DETROIT — The ball Dustin Pedroia is convinced he should have had was not routine. Hard hit, yes. But it rocketed off Jose Iglesias’s bat with some devilish backspin, and that’s what gave the typically surehanded Sox second baseman a bit of trouble.
“It was hit hard . . . one of those things,’’ said Pedroia, musing over Detroit’s five-run second inning, the one he could have cut far short had he turned Iglesias’s shot into an inning-ended 4-6-3. “It had backspin, but that’s my responsibility there to turn the double play. I just didn’t field it clean.’’
And therein was the crux of the Tigers’ fat five of a second inning, their springboard to tying the ALCS at two games apiece with a 7-3 win over the Sox. Had Pedroia made the play, the kind of play he’s made with metronomic success, the Tigers would have been held to one run for the inning and the Sox would have had seven more innings to deal with it.
Instead, the quick-footed Iglesias made it safely to first after Austin Jackson was cut down at second. The same bollix allowed Jhonny Peralta to dash in from third with the 2-0 lead. And worse, it brought leadoff hitter Torii Hunter to the plate with runners at first and third. Hunter followed with a shot by third base, a two-run double, to beef up the lead to 4-0, followed by a Miguel Cabrera single to make it 5-0.
All in all, that too-hot-to-handle, backspinning ball didn’t eat up Pedroia, but it led directly to chewing up Boston’s 2-1 lead in the best-of-seven series.
“He’s so consistent, he’s such a good defender,’’ said Sox skipper John Farrell, reflecting on the grounder to Pedroia. “The ball was hard. He squares it up and typically that’s a routine double play we’ve seen many, many times over. It handcuffed him just enough.’’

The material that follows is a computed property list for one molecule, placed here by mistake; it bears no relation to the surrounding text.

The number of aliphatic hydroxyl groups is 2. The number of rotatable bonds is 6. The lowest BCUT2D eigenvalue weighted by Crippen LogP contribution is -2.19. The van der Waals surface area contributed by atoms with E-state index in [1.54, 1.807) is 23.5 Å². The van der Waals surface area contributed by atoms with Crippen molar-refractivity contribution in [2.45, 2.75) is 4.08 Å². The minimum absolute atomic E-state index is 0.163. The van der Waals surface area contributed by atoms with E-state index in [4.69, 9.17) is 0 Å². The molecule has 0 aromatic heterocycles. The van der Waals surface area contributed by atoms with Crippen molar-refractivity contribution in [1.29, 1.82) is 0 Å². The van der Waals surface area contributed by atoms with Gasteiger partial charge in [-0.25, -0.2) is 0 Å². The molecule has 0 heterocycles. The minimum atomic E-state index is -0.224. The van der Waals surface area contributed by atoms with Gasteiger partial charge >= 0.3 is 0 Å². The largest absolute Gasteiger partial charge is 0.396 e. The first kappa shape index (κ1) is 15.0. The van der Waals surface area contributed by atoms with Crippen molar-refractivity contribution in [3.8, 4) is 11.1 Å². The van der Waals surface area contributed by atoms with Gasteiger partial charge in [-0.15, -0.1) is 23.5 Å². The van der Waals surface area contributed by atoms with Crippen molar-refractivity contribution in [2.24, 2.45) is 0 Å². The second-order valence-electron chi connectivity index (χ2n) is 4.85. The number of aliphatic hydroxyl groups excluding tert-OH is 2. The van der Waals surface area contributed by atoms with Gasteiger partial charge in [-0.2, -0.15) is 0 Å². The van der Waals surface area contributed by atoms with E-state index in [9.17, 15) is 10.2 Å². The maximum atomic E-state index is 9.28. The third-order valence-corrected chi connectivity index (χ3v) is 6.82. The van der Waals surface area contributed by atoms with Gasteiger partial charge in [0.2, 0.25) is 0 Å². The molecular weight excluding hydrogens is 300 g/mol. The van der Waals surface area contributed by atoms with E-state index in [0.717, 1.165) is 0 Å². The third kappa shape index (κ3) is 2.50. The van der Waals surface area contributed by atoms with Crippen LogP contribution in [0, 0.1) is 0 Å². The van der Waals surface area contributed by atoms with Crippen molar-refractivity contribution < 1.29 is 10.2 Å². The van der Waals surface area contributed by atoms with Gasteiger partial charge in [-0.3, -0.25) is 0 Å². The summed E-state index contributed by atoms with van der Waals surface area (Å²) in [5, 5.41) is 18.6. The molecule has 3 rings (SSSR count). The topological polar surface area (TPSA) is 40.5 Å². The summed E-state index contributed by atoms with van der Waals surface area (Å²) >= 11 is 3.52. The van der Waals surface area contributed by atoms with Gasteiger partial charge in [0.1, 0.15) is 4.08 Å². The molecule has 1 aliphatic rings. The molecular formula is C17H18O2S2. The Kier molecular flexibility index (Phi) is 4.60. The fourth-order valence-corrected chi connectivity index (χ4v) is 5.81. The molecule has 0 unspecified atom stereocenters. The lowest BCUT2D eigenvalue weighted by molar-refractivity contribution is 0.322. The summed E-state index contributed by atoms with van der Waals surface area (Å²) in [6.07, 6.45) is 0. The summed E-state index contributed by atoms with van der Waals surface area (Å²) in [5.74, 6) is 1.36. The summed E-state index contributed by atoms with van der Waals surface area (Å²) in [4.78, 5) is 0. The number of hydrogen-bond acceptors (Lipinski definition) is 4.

The missed chance, though, was an outgrowth of some uncharacteristic control issues by Sox starter Jake Peavy. The reliable righthander gave up a leadoff single to Victor Martinez, then gave up back-to-back walks to Jhonny Peralta (four pitches) and Alex Avila (full count). After Omar Infante popped out to center, Peavy then walked in the first run of the night when he issued Jackson yet another four-pitch free pass.
So, sure, Iglesias followed with a ball that maybe Pedroia shoulda, coulda had, but it was Peavy’s control issues that proved to be the bricks of the shaky foundation. No one knew that better than Peavy, who wasn’t nearly as masterful as he was in Game 4 of the ALDS, when he tied the Tampa Bay Rays in knots over six innings.
“Obviously, [Pedroia] can say that all he wants,’’ said Peavy, upon hearing that his second baseman was freely taking blame for the inning going upside down. “But put me out there [in need] of a double play with him as my lone defender and I’m [OK with that]. That ball was hit hard. It was tough play. But that inning was all on me. I wasn’t able to execute tonight.
“I put us behind the eight ball there — it’s all on me.’’
The gritty, persistent Pedroia has made those plays so often, so consistently, that Red Sox Nation scribbles “DP’’ into the scorecard before the ball is halfway to him. This time, though, the spin was too much and his relay too late to Stephen Drew for the shorstop to fire to first in time to get Iglesias. Truth is, Drew was nowhere near the bag on Pedroia’s wide toss and the Sox were fortunate enough recipients of a phantom force.
“My fault there, we get the DP and we are out of the inning,’’ said Pedroia. “That ball was smoked, but if I make the play, we get two there. We dug ourselves a hole when he had the chance to limit the damage — and we didn’t do it. We hit better tonight. Ells [Jacoby Ellsbury] swung the bat real good (4 for 5, with two singles, double, triple), but I’ve got to make that play.’’